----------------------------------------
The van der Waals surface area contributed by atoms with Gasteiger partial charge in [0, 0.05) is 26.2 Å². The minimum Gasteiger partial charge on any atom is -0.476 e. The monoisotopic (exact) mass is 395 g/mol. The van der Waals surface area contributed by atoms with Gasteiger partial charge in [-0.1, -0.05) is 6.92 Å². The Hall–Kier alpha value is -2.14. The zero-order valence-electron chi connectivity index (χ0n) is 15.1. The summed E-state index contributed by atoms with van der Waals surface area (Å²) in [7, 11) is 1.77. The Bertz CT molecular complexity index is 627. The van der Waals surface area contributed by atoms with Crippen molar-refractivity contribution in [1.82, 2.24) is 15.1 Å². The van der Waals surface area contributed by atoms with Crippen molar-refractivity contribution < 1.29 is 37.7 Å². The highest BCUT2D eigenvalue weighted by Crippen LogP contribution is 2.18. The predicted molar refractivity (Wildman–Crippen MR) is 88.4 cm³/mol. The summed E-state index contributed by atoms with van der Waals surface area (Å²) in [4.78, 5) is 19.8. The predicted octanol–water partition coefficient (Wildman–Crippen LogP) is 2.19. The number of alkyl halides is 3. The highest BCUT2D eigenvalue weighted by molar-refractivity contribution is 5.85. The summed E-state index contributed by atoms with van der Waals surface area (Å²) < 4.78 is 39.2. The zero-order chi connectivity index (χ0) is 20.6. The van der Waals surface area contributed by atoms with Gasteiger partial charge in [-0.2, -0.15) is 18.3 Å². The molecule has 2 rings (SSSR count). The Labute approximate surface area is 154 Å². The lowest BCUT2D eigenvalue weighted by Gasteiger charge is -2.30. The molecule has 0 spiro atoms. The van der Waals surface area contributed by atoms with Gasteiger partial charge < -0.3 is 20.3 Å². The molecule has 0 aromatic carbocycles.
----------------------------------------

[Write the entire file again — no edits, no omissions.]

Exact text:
The van der Waals surface area contributed by atoms with Gasteiger partial charge in [0, 0.05) is 26.2 Å². The minimum Gasteiger partial charge on any atom is -0.476 e. The monoisotopic (exact) mass is 395 g/mol. The van der Waals surface area contributed by atoms with Gasteiger partial charge in [-0.1, -0.05) is 6.92 Å². The Hall–Kier alpha value is -2.14. The zero-order valence-electron chi connectivity index (χ0n) is 15.1. The summed E-state index contributed by atoms with van der Waals surface area (Å²) in [7, 11) is 1.77. The Bertz CT molecular complexity index is 627. The van der Waals surface area contributed by atoms with Crippen molar-refractivity contribution in [1.82, 2.24) is 15.1 Å². The van der Waals surface area contributed by atoms with Crippen molar-refractivity contribution < 1.29 is 37.7 Å². The highest BCUT2D eigenvalue weighted by Crippen LogP contribution is 2.18. The predicted molar refractivity (Wildman–Crippen MR) is 88.4 cm³/mol. The summed E-state index contributed by atoms with van der Waals surface area (Å²) in [4.78, 5) is 19.8. The predicted octanol–water partition coefficient (Wildman–Crippen LogP) is 2.19. The number of alkyl halides is 3. The highest BCUT2D eigenvalue weighted by molar-refractivity contribution is 5.85. The summed E-state index contributed by atoms with van der Waals surface area (Å²) < 4.78 is 39.2. The zero-order chi connectivity index (χ0) is 20.6. The van der Waals surface area contributed by atoms with Gasteiger partial charge in [-0.2, -0.15) is 18.3 Å². The molecule has 2 rings (SSSR count). The Labute approximate surface area is 154 Å². The lowest BCUT2D eigenvalue weighted by Gasteiger charge is -2.30. The molecule has 0 spiro atoms. The van der Waals surface area contributed by atoms with Gasteiger partial charge < -0.3 is 20.3 Å². The molecule has 0 aromatic carbocycles.